Coleshill Organics


Coleshill is a quintessentially English village close to Swindon, just about on the Oxfordshire/Wiltshire border. Much of it is owned by the National Trust in the form of the Coleshill estate. The village has a long history which today is extended into the 21st century by the presence of Sonia Oliver and her Coleshill Organics business!

Coleshill Organics was started in 1995 on a farm at Watchfield a neighbouring village in Wiltshire. Sonia began there with a small 2 acre farm. The aim, with then husband Pete, was to develop a business based on a passion to provide local people with the highest quality fresh produce – an enthusiasm and joy for truly flavoursome “real” food. Sonia believes that such a mindset is reinforced every evening when we cook that is grown locally and lovingly and where you can taste the difference.

The formula obviously worked because the business has gradually evolved so to outgrow the land at Watchfield and move to now occupy about 7 acres of the National Trust-owned land in Coleshill. The core of the operation is the walled garden of the original Coleshill estate, and from where Sonia runs a shop and box scheme.

Nowhere could be more archetypally ‘English’ than Coleshill – stone-built church, quaint pub, surrounded by a patchwork quilt of fields, woodland spinney and water meadows, and nestling alongside a parkland estate originally with its ‘big house’. The history is long and extensive – but not without its surprises. Coleshill House for example was the base to train Auxiliers for the British Resistance in the Second World War. The Auxiliers were a secrete army trained to lead the fight back if Hitler had actually invaded Britain. Coleshill was chosen as HQ after the bombing of the original offices in Whitehall.

The process of selection sounds a bit like an Ealing comedy. A Major Henderson had been given the task of finding a central, secluded site with good transport links, and he had a brother who lived at the nearby Buscot estate. It was brother Henderson who recommended Coleshill House based on a very private position, a setting behind two high walls, its 48 rooms and only two resident sisters!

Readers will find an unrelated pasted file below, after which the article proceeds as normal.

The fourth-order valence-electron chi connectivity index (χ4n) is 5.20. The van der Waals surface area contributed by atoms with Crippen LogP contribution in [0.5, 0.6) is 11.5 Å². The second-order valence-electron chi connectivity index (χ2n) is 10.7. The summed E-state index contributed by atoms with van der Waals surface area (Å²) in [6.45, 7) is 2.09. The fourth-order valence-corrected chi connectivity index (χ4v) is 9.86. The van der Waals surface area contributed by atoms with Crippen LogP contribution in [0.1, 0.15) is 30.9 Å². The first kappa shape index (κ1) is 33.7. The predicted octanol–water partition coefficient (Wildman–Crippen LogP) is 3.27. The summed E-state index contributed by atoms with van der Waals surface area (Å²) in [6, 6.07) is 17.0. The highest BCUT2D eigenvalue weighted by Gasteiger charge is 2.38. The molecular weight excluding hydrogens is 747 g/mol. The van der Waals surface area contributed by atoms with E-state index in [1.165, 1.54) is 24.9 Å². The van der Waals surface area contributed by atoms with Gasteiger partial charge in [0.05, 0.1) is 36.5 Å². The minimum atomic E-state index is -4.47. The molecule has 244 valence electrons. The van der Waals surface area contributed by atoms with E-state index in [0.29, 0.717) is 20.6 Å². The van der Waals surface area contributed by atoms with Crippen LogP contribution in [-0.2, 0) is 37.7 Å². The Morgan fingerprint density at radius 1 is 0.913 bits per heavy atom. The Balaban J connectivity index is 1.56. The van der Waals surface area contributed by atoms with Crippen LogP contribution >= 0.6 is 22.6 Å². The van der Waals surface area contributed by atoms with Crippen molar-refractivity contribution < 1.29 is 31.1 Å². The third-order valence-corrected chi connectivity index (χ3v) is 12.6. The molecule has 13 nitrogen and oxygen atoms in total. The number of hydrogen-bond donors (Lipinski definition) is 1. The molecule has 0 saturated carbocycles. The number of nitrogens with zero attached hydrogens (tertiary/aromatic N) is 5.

Part of the Auxiliers’ training was learning how to create discreet operational bases or hides. Some were built in existing ice houses, disused mines or quarries, but others were built underground with a standard elephant shelter design. Furnishings were sparse, with bunks for four men, self-closing inner doors to prevent light escaping, a small kitchen, a toilet, and an escape route in case of detection. The remains of the old stove pipe, which was hidden in the trunk of a tree, can still be seen. Recovered secret documents reveal great emphasis was placed on camouflage, door operation and maintenance.

Unbelievably, over 3,000 men were trained as Auxiliers at Coleshill. And their model of training – using small cells of six people working independently and in complete isolation from other groups – could be described as the precursor of modern-day warfare. All the same, seems much more preferable to not having had it tested!

Moreover growing over 70 traditional varieties of fruit and vegetables selected for their flavour and taste, sounds more in my substantially more pacifist line for use of the land!! Coleshill Organics is totally organic, regularly inspected by the Soil Association and uses no GMO’s.

For more on Sonia and Coleshill Organics Project see the Coleshill Organics Website. Sonia is also featured in Unlikely Heroes.


[Double clicking on any of the images below will open up that image up in a slideshow format. You can then run the slide show using ‘left’ and ‘right’ buttons.  Personally I prefer to go also to full screen having opened the slide show – F11 on my PC, don’t forget to get out of full screen is the same button , not ESC]

One Comment

  1. All your photos are gorgeous, but these are really stunningly so. Those squash are positively Rubenesque! This post is a welcome reminder of the bounty and glow of summer and early autumn, much-needed after the few weeks we’ve had.


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